• A bachelor’s degree
  • Four years of relevant work experience
  • Meet the audit experience and training requirements for your certification specialty
  • Two character references.

6. Construction Health and Safety Technician (CHST): The CHST certification is designed for professionals who exhibit competency and work in health and safety activities dedicated to the prevention of construction injuries and illnesses. CHST certification candidates are usually employed as safety and health specialists who work on construction job sites. The CHST is provided by the BCSP. The requirements to take the CHST exam are:

  • You work in construction safety and have responsibilities that require technical skills and knowledge in health and safety
  • You have three years of experience working in construction health or safety.

7. Safety Trained Supervisor Construction (STSC): The STSC certification, provided by the BCSP, is geared toward leaders at all levels of a company. These professionals might not have safety as their main responsibility, but their knowledge of safety best practices ensures a safer work environment. In order to take the exam for this certification, you must have:

  • 30 hours of safety, health and environmental training
  • Two years of supervisory experience or four years of work experience related to construction.

8. Occupational Hygiene and Safety Technician (OHST): The OHST certification is designed for professionals who perform occupational health and safety work. This certification exam is administered by the BCSP. In order to take the exam for the OHST, you must:

  • Work in the occupational hygiene or safety industry and have responsibilities that require technical skills and knowledge in occupational health or safety
  • Have three years of experience in occupational hygiene or safety.

9. Safety Trained Supervisor (STS): This certification is for leaders at all levels of a company. These professionals might not have safety as their main responsibility, but their knowledge of safety best practices ensures a safer work environment. The requirements to take the exam for this certification, administered by the BCSP, are:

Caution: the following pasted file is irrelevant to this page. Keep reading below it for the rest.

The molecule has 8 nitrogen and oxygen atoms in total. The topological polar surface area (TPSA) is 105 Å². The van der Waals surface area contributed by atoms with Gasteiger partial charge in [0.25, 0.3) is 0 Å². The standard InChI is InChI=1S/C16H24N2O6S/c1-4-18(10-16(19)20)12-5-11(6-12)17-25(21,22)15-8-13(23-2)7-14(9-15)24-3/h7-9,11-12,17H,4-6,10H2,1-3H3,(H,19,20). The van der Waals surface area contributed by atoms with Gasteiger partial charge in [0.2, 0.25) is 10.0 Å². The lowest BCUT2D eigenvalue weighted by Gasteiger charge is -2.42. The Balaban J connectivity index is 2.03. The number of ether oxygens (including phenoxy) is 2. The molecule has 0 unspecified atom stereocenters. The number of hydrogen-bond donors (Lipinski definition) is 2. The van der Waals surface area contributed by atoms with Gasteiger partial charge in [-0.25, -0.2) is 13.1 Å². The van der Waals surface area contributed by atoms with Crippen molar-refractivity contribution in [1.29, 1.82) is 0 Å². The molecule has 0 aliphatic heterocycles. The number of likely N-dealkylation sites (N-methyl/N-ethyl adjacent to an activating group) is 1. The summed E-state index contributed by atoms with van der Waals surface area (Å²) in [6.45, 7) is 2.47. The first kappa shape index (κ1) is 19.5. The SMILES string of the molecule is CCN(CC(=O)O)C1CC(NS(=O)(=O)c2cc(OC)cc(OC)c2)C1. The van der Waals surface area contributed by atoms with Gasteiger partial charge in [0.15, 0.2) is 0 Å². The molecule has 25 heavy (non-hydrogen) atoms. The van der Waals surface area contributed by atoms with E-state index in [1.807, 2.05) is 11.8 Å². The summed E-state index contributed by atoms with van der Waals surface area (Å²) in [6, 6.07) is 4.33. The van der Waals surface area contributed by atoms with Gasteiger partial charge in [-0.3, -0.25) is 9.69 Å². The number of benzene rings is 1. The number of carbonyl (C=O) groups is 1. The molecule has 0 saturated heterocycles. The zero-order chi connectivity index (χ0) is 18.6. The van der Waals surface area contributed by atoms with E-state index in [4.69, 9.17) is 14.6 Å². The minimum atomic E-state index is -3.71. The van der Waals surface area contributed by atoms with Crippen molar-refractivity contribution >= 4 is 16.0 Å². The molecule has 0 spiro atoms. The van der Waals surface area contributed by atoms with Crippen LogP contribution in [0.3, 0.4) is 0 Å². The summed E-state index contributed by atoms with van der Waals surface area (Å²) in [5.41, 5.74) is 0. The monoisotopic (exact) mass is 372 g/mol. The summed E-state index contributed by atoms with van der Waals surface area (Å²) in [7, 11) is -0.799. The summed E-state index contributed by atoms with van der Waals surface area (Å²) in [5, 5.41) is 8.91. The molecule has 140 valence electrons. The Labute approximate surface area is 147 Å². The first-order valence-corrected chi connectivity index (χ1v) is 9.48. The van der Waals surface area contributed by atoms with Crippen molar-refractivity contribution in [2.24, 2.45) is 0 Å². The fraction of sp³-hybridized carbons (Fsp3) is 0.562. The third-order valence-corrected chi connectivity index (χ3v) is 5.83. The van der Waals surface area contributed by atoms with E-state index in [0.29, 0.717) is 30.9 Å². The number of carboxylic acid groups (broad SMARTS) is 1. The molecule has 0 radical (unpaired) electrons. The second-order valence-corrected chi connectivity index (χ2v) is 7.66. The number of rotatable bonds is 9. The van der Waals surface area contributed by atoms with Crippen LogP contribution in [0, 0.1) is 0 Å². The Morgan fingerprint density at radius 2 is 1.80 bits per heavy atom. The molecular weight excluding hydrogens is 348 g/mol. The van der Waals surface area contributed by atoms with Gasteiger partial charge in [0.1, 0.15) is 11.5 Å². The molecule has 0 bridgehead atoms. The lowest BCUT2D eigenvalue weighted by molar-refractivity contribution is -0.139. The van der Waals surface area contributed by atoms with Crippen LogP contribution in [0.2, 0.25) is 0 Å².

• 30 hours of safety, health, and environmental training
  • Two years of supervisory experience or four years of experience in any industry.

10. Certified Environmental and Safety Compliance Officer (CESCO): This certification is designed for individuals to verify that they understand the basic and most important laws regarding air, water, waste water pollution, solid and hazardous wastes, and safety. It is provided by the National Registry of Environmental Professionals (NREP). In order to take the CESCO exam, you must have:

  • A minimum of HAZWOPER 40 HR training, OSHA 10/30 HR training or a bachelor’s degree
  • Two years of full-time employment conducting environmental and/or safety duties.

Pursuing a certification is a great way to strengthen your skills in a particular EHS field and stand out in your career. Individuals who hold certifications typically have more professional opportunities and earn a higher salary. Consider working toward gaining an EHS certification to help you do your job more effectively and excel in your career.

Adapted from: 10 in Demand Environmental Health and Safety (EHS) Certificates, Allyson Clark, ASP, LeadingEHS.com.